Marlboro was reintroduced in 1955 as a filtered cigarette targeted to men. The new advertising showed tough men sporting a military tattoo on the top of one hand. The ads told stories of these men enjoying themselves working on their car or fishing. This launch was a huge success that fetched a 5%increase in share. This tattoo campaign was pulled in 1959. For the next four years, agencies experimented with a variety of ideas intended to communicate masculinity and none of them worked. Finally in 1965 the brand took off again with a campaign depicting the autonomous life of industrious cowboys laboring on the range, with music from The MagnificentSeven playing in the background, and named this new imaginary place‘Marlboro Country’.

Budweiser was a competitive but not dominating brand in the 1970s, strongly challenged by other well-known brands. In 1983, they launched “This Bud’sfor You,” a campaign that showcased men working cheerfully and industriously in artisanal trades, men whom Bud saluted with abaritone-​voiced announcer proclaiming “this Bud’s for you!” The results were startling. American men, particularly working-class men, flocked to the beer. By the middle of the decade, Budweiser was unchallenged as the most desirable beer in the country, dominating the premium segment.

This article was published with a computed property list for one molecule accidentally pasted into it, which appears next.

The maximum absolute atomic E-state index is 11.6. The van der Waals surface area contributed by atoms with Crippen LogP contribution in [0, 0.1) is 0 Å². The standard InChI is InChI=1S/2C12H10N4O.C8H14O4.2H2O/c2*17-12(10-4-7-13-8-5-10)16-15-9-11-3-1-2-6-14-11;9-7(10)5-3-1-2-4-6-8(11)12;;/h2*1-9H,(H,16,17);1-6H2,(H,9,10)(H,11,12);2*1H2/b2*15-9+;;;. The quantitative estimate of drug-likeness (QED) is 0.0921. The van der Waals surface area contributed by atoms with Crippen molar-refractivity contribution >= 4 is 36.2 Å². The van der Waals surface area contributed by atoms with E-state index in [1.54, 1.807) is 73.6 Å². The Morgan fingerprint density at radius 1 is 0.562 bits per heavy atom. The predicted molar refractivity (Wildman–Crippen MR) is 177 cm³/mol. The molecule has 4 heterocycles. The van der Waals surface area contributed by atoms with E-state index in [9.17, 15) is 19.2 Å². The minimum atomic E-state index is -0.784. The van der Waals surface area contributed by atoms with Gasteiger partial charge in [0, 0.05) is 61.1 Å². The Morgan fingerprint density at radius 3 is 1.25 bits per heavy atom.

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People think for themselves and not for the brands. They are insanely busy and unapologetically forgetful. A brand can have a moment with them provided the brand relates itself to them culturally and individually.

Brands thinking

Brands have no choice but to think about people. ‘People can remember brands but brands cannot remember people’ is an obvious overstatement but it emphasises the need for doing something worth remembering.

A Lexus dealer once delivered a serviced car to a customer. The next day, the customer complained of a leak from somewhere which left a dark stain on the concrete floor of his garage. The usual apology of a luxury brand would consist of two more free services or something in that line. But the dealer serviced the car for free again and instead of getting the floor cleaned, he replaced the entire concrete floor with a new one.